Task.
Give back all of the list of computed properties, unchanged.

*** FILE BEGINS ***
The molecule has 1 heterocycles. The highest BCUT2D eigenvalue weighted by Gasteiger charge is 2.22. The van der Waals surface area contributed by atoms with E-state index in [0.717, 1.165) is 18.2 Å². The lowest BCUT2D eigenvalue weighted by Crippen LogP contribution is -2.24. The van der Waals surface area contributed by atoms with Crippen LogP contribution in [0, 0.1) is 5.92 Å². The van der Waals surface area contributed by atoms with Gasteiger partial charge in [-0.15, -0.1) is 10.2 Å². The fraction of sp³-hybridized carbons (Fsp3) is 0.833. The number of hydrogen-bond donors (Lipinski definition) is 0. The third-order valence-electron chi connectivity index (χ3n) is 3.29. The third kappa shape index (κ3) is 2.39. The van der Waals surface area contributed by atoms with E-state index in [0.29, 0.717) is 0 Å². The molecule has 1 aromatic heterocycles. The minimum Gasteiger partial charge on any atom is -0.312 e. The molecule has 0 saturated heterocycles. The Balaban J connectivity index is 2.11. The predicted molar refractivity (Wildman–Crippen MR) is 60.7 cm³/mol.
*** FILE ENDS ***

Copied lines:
The molecule has 1 heterocycles. The highest BCUT2D eigenvalue weighted by Gasteiger charge is 2.22. The van der Waals surface area contributed by atoms with E-state index in [0.717, 1.165) is 18.2 Å². The lowest BCUT2D eigenvalue weighted by Crippen LogP contribution is -2.24. The van der Waals surface area contributed by atoms with Crippen LogP contribution in [0, 0.1) is 5.92 Å². The van der Waals surface area contributed by atoms with Gasteiger partial charge in [-0.15, -0.1) is 10.2 Å². The fraction of sp³-hybridized carbons (Fsp3) is 0.833. The number of hydrogen-bond donors (Lipinski definition) is 0. The third-order valence-electron chi connectivity index (χ3n) is 3.29. The third kappa shape index (κ3) is 2.39. The van der Waals surface area contributed by atoms with E-state index in [0.29, 0.717) is 0 Å². The molecule has 1 aromatic heterocycles. The minimum Gasteiger partial charge on any atom is -0.312 e. The molecule has 0 saturated heterocycles. The Balaban J connectivity index is 2.11. The predicted molar refractivity (Wildman–Crippen MR) is 60.7 cm³/mol.